Maduro creates military unit to protect public service installations

Handout photo released by the Venezuelan Presidency's press office showing Venezuela's President Nicolas Maduro (L) during a meeting with military commanders in the framework of the planning of "Civic Military Exercises" to take place in the weekend, at Miraflores Presidential palace in Caracas, on March 15, 2019. (AFP)
Updated 16 March 2019
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Maduro creates military unit to protect public service installations

  • The socialist leader accused the opposition of concocting a plan “to accompany the blackout with general violence,” claiming it was neutralized

CARACAS: Venezuela President Nicolas Maduro created a military unit on Friday charged with protecting basic installations and services such as electricity and water just over a week after the country was hit with a massive blackout.
Maduro blamed that on a cyberattack directed by the United States but critics say the government was at fault for failing to maintain infrastructure.
Speaking on television and radio, Maduro said the “Command for the Defense of Basic Strategic Services” would be tasked with ensuring “security, operability and maintenance.”
Its officers would be responsible for guaranteeing both “physical and cybernetic” security of infrastructure and maintenance of equipment.
Maduro repeated his claim that the blackout, which lasted almost a week, was due to “successive attacks” against the country’s major hydroelectric facility at Guri in Bolivar state, “directed” by US President Donald Trump’s national security adviser John Bolton.
The blackout hit on March 7 and paralyzed the entire country.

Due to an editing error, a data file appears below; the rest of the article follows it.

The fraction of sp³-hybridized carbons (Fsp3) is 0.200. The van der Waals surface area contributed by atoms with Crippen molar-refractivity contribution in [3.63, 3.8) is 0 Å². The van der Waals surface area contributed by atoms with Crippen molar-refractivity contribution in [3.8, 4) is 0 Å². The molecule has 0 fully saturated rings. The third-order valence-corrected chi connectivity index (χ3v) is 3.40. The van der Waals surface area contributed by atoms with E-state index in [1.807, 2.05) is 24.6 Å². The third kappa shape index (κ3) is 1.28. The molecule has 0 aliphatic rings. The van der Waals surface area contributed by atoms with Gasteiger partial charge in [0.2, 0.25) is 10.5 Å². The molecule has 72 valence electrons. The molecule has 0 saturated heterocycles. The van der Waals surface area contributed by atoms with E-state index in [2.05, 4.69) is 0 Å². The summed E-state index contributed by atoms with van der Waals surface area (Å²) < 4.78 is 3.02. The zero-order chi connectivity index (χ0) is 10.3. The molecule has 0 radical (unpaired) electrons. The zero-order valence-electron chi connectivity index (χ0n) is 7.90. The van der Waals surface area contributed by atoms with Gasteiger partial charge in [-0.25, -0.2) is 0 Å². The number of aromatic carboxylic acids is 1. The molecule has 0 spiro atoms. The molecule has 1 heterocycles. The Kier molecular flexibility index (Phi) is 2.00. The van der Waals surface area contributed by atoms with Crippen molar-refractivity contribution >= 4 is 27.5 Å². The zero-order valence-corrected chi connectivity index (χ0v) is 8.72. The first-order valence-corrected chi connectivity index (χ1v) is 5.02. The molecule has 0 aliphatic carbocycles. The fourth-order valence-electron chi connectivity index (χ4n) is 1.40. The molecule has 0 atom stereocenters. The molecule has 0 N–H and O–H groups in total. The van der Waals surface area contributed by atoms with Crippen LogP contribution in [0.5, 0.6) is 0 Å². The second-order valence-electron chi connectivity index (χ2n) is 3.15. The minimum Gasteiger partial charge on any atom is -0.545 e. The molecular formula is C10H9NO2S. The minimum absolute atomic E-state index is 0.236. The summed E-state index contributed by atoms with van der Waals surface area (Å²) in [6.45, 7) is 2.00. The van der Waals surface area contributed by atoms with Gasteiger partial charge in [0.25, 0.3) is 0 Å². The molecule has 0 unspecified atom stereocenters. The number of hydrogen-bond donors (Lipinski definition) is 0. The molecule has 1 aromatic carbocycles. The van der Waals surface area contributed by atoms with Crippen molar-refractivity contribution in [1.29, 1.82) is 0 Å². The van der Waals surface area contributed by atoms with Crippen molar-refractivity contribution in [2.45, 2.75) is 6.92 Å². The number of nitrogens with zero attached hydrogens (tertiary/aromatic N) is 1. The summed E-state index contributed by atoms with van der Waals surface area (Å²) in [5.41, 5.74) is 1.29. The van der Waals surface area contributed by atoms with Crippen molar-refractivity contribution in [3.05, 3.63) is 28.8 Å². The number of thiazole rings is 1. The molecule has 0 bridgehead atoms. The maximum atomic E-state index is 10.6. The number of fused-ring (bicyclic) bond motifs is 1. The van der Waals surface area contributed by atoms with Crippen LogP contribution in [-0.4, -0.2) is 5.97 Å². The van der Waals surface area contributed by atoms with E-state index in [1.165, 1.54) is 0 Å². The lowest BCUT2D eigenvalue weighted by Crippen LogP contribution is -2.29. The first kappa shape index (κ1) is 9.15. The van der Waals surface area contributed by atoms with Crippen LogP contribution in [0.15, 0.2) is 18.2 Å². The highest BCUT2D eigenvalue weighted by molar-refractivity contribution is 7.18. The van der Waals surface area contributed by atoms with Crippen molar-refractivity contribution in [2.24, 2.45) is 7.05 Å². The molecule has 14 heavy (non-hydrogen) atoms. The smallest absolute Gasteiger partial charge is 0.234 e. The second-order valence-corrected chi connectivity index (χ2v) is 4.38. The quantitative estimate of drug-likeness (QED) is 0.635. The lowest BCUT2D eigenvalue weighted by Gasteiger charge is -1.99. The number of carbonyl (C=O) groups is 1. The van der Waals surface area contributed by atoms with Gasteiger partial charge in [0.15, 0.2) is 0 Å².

The government announced on Tuesday that power was back on in practically the whole country but western regions still reported cuts.
The socialist leader accused the opposition of concocting a plan “to accompany the blackout with general violence,” claiming it was neutralized.
Opposition leader Juan Guaido launched a challenge to Maduro’s leadership in January by declaring himself acting president.
He has since been recognized by more than 50 countries, led by the US.
He said the blackout was caused by burning vegetation that damaged equipment.
Maduro accused him of “sabotage,” although experts doubt that version of events.
Venezuela has been in recession for more than four years and is suffering from an economic crisis.
An estimated 2.7 million people have left the country as poverty soared leaving shortages of food and medicines.


Canada extends Iraq, Ukraine military training missions

Updated 7 min 40 sec ago
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Canada extends Iraq, Ukraine military training missions

  • Chrystia Freeland: "Ukraine can continue to count on Canada's unwavering support"
  • In Iraq, Canada will keep 250 special forces troops training Iraqi security forces

OTTAWA: Canada's defense and foreign ministers jointly announced Monday the extensions of military training missions in Iraq and Ukraine.
Both had been slated to wrap up at the end of March, but security concerns persist.
In Iraq, Canada will keep 250 special forces troops advising and training Iraqi security forces, plus several attack helicopters, as part of the US-led coalition against the Islamic State mission until the end of March 2021.
The number of troops deployed could ramp up to 850, if needed, and they will also help neighboring Jordan and Lebanon build their respective security capabilities, said officials.
Complementing those efforts, Canada last November assumed command of a new NATO mission. It has been contributing air power, medical support and help in training Iraqi forces since 2014.
"We have made significant and lasting progress, but we recognize that more work is needed. Now we must ensure that Daesh can never rebuild and threaten the safety of Iraq," Defense Minister Harjit Sajjan told a press conference, using an Arabic acronym for IS.
In Ukraine, some 200 Canadian troops will continue to provide arms, military engineering, logistics, military policing, and medical training until the end of March 2022.
Since 2015, Canada has so far trained nearly 11,000 Ukrainian soldiers.
Canada will also host a third Ukraine reform conference in Toronto on July 2-4.
"Ukraine can continue to count on Canada's unwavering support," Foreign Minister Chrystia Freeland said.
"It's very important to send a strong message to Ukraine, to the people of Ukraine, and to the international community that the invasion of Crimea and the annexation of Crimea are a grave breach of international law," she added.